[Photo by Yonhap]
A 36-year-old Harvard-educated politician who had never won an election became the chief of the main opposition People Power Party (PPP), the traditional conservative party notorious for rigid and old-school ways.
Lee Jun-seok, credited for exciting young wave in politics, won the party primary for chairmanship with 42 percent voter rate, defeating his rival Na Kyung-won, a former floor leader of the party at 31 percent, the PPP announced at its party convention on Friday.
Earlier, the party’s election commission conducted a vote on 328,000 electors from Monday to Thursday and the final winner was determined by a combination of party member votes (70 percent) and opinion polls from the public (30 percent).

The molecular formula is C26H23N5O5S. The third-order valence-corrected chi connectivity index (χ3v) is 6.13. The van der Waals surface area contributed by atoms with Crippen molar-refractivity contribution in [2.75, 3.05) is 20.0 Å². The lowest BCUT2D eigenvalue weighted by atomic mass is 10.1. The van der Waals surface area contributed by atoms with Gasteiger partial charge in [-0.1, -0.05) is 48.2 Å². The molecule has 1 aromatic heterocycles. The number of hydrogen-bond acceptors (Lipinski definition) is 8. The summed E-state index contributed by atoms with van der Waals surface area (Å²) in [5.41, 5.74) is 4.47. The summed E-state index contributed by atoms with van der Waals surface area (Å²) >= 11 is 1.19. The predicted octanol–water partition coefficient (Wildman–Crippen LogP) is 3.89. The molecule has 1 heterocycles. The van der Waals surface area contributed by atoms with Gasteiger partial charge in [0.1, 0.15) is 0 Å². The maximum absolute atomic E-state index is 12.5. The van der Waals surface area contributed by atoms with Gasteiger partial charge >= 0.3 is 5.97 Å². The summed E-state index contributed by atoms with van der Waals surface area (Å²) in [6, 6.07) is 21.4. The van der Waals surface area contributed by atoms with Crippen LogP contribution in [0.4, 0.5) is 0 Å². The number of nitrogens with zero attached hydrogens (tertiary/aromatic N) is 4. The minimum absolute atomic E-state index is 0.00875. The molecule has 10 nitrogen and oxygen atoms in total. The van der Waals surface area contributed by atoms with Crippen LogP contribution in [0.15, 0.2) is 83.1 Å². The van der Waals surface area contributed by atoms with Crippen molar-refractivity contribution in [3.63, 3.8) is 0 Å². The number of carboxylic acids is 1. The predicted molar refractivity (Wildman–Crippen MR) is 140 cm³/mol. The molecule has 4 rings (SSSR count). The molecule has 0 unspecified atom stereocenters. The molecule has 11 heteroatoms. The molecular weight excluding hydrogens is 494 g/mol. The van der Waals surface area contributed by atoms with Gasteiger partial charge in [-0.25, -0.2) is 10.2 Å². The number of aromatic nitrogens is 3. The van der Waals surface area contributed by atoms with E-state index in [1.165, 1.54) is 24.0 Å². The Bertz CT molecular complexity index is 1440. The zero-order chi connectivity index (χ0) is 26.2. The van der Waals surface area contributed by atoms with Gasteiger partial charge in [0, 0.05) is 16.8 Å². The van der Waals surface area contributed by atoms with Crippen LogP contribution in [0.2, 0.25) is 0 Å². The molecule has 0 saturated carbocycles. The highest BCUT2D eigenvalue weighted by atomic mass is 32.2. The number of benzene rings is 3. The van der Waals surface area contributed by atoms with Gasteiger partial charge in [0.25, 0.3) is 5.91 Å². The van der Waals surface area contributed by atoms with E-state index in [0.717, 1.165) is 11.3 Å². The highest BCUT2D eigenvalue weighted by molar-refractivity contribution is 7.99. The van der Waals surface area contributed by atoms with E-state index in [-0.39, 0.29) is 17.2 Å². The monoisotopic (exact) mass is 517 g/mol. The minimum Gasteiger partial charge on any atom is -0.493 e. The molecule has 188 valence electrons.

The electoral college turnout was a record 45.36 percent, reflecting heated interest in the election of a new PPP leader who will helm the party`s presidential and local election campaigns next year.
Lee himself cannot run in the presidential election next March as the law mandates a presidential candidate minimum 40 years old.
The youthful chief vowed to regularize debating for policy design and appoint a spokesman through auditioning.
Lee debuted in politics through impeached president Park Geun-hye while he was running a venture to provide free education for low-income students in 2011. Although he actively engaged in policy designing for youth issue and ran for a parliamentary seat three times, he has never won. The political radical who does not have a campaign office or car and directly communicates through SNS contributed to the win of Oh Se-hoon in the Seoul mayoral by-election in April by highlighting the follies of government policies that hardened the lives of 20s and 30s.
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